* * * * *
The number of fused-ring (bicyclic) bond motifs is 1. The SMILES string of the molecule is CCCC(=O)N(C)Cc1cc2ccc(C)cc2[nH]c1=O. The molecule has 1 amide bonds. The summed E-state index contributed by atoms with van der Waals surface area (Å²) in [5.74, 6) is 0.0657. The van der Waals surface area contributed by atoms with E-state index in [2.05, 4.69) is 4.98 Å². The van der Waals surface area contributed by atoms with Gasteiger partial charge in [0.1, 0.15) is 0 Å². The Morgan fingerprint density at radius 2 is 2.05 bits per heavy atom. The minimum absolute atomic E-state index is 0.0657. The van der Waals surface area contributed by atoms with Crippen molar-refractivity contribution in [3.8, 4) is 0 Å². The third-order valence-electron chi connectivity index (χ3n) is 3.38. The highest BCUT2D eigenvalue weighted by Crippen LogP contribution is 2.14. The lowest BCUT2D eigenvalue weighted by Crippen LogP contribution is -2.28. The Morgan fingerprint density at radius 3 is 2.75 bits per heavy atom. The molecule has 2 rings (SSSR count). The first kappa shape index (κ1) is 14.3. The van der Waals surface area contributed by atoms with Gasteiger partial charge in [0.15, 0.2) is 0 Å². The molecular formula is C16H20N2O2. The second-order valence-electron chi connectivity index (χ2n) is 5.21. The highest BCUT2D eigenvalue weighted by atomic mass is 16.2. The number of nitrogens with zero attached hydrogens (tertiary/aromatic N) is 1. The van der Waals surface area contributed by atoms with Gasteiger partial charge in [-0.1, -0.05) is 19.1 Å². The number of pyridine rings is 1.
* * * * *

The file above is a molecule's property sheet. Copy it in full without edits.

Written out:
The number of fused-ring (bicyclic) bond motifs is 1. The SMILES string of the molecule is CCCC(=O)N(C)Cc1cc2ccc(C)cc2[nH]c1=O. The molecule has 1 amide bonds. The summed E-state index contributed by atoms with van der Waals surface area (Å²) in [5.74, 6) is 0.0657. The van der Waals surface area contributed by atoms with E-state index in [2.05, 4.69) is 4.98 Å². The van der Waals surface area contributed by atoms with Gasteiger partial charge in [0.1, 0.15) is 0 Å². The Morgan fingerprint density at radius 2 is 2.05 bits per heavy atom. The minimum absolute atomic E-state index is 0.0657. The van der Waals surface area contributed by atoms with Crippen molar-refractivity contribution in [3.8, 4) is 0 Å². The third-order valence-electron chi connectivity index (χ3n) is 3.38. The highest BCUT2D eigenvalue weighted by Crippen LogP contribution is 2.14. The lowest BCUT2D eigenvalue weighted by Crippen LogP contribution is -2.28. The Morgan fingerprint density at radius 3 is 2.75 bits per heavy atom. The molecule has 2 rings (SSSR count). The first kappa shape index (κ1) is 14.3. The van der Waals surface area contributed by atoms with Gasteiger partial charge in [0.15, 0.2) is 0 Å². The molecular formula is C16H20N2O2. The second-order valence-electron chi connectivity index (χ2n) is 5.21. The highest BCUT2D eigenvalue weighted by atomic mass is 16.2. The number of nitrogens with zero attached hydrogens (tertiary/aromatic N) is 1. The van der Waals surface area contributed by atoms with Gasteiger partial charge in [-0.1, -0.05) is 19.1 Å². The number of pyridine rings is 1.